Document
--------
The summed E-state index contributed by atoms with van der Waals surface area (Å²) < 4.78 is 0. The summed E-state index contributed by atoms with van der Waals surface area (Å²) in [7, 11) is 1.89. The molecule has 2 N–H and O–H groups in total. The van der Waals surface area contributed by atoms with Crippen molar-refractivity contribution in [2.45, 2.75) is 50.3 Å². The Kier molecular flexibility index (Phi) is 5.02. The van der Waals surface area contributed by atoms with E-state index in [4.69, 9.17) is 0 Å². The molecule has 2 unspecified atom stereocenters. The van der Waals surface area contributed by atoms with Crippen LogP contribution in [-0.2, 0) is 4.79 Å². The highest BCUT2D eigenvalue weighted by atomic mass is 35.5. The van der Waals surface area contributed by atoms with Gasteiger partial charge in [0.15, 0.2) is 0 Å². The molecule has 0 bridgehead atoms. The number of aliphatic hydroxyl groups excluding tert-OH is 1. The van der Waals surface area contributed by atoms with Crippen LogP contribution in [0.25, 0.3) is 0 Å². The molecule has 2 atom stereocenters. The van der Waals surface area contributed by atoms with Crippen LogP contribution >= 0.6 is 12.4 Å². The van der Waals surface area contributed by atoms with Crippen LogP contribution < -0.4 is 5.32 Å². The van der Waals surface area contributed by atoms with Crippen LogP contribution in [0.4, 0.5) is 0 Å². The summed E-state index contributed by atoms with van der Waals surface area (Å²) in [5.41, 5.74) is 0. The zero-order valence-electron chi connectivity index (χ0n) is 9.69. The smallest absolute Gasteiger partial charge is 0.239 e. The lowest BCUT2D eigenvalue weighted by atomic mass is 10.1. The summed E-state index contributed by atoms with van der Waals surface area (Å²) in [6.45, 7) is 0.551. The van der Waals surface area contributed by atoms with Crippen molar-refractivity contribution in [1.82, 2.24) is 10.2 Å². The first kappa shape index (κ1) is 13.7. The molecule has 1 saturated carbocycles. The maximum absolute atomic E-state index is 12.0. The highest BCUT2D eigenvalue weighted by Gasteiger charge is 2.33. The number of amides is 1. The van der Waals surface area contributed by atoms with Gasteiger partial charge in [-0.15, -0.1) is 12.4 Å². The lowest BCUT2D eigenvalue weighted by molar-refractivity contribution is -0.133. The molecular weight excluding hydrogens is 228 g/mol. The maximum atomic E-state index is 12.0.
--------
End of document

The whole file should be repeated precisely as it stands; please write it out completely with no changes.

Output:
The summed E-state index contributed by atoms with van der Waals surface area (Å²) < 4.78 is 0. The summed E-state index contributed by atoms with van der Waals surface area (Å²) in [7, 11) is 1.89. The molecule has 2 N–H and O–H groups in total. The van der Waals surface area contributed by atoms with Crippen molar-refractivity contribution in [2.45, 2.75) is 50.3 Å². The Kier molecular flexibility index (Phi) is 5.02. The van der Waals surface area contributed by atoms with E-state index in [4.69, 9.17) is 0 Å². The molecule has 2 unspecified atom stereocenters. The van der Waals surface area contributed by atoms with Crippen LogP contribution in [-0.2, 0) is 4.79 Å². The highest BCUT2D eigenvalue weighted by atomic mass is 35.5. The van der Waals surface area contributed by atoms with Gasteiger partial charge in [0.15, 0.2) is 0 Å². The molecule has 0 bridgehead atoms. The number of aliphatic hydroxyl groups excluding tert-OH is 1. The van der Waals surface area contributed by atoms with Crippen LogP contribution in [0.25, 0.3) is 0 Å². The molecule has 2 atom stereocenters. The van der Waals surface area contributed by atoms with Crippen LogP contribution >= 0.6 is 12.4 Å². The van der Waals surface area contributed by atoms with Crippen LogP contribution < -0.4 is 5.32 Å². The van der Waals surface area contributed by atoms with Crippen LogP contribution in [0.4, 0.5) is 0 Å². The summed E-state index contributed by atoms with van der Waals surface area (Å²) in [5.41, 5.74) is 0. The zero-order valence-electron chi connectivity index (χ0n) is 9.69. The smallest absolute Gasteiger partial charge is 0.239 e. The lowest BCUT2D eigenvalue weighted by atomic mass is 10.1. The summed E-state index contributed by atoms with van der Waals surface area (Å²) in [6.45, 7) is 0.551. The van der Waals surface area contributed by atoms with Crippen molar-refractivity contribution in [1.82, 2.24) is 10.2 Å². The first kappa shape index (κ1) is 13.7. The molecule has 1 saturated carbocycles. The maximum absolute atomic E-state index is 12.0. The highest BCUT2D eigenvalue weighted by Gasteiger charge is 2.33. The number of amides is 1. The van der Waals surface area contributed by atoms with Gasteiger partial charge in [-0.15, -0.1) is 12.4 Å². The lowest BCUT2D eigenvalue weighted by molar-refractivity contribution is -0.133. The molecular weight excluding hydrogens is 228 g/mol. The maximum atomic E-state index is 12.0.